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Related to at it: Have at it
doing something Our school's staff includes new teachers and teachers who have been at it for a long time.
Usage notes: often used with the verbs be and go, and sometimes used to mean that people are arguing, fighting, or having sex: When I turned around, the boys went at it again. It sounded like the couple next door were going at it all night.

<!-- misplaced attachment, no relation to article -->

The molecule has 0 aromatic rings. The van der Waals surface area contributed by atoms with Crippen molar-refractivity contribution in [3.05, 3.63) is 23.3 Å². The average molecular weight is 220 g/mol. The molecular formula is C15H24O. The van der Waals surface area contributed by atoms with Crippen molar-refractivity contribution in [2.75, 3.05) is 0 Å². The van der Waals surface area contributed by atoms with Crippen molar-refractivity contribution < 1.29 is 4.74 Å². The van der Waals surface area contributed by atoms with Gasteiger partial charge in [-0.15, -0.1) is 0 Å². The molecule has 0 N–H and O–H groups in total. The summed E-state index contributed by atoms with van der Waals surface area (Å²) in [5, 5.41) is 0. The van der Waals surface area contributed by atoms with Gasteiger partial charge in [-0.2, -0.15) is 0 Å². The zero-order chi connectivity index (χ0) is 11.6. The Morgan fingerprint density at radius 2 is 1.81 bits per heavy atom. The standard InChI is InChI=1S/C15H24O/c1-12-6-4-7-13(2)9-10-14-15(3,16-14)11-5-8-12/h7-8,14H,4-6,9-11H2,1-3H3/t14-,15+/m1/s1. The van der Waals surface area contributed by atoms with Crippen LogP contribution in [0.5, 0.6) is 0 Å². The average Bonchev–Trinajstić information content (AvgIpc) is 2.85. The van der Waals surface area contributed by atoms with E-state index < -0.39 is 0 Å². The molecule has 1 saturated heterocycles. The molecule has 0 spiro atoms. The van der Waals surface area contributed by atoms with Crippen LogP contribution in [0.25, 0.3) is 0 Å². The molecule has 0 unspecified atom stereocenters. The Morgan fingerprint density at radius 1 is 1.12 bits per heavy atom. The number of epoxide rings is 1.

Vigorously pursuing an activity, especially a fight, but also sex or some other activity. For example, Whenever they play bridge they really go at it (fight), or The new job keeps Tom at it day and night (works hard), or In the spring the dogs are always at it (sex). Shakespeare used this seemingly modern idiom for "fighting" in Troilus and Cressida (5:3): "They are at it, hark!" [Late 1500s]
Engaged in verbal or physical conflict; arguing or fighting: The neighbors are at it again.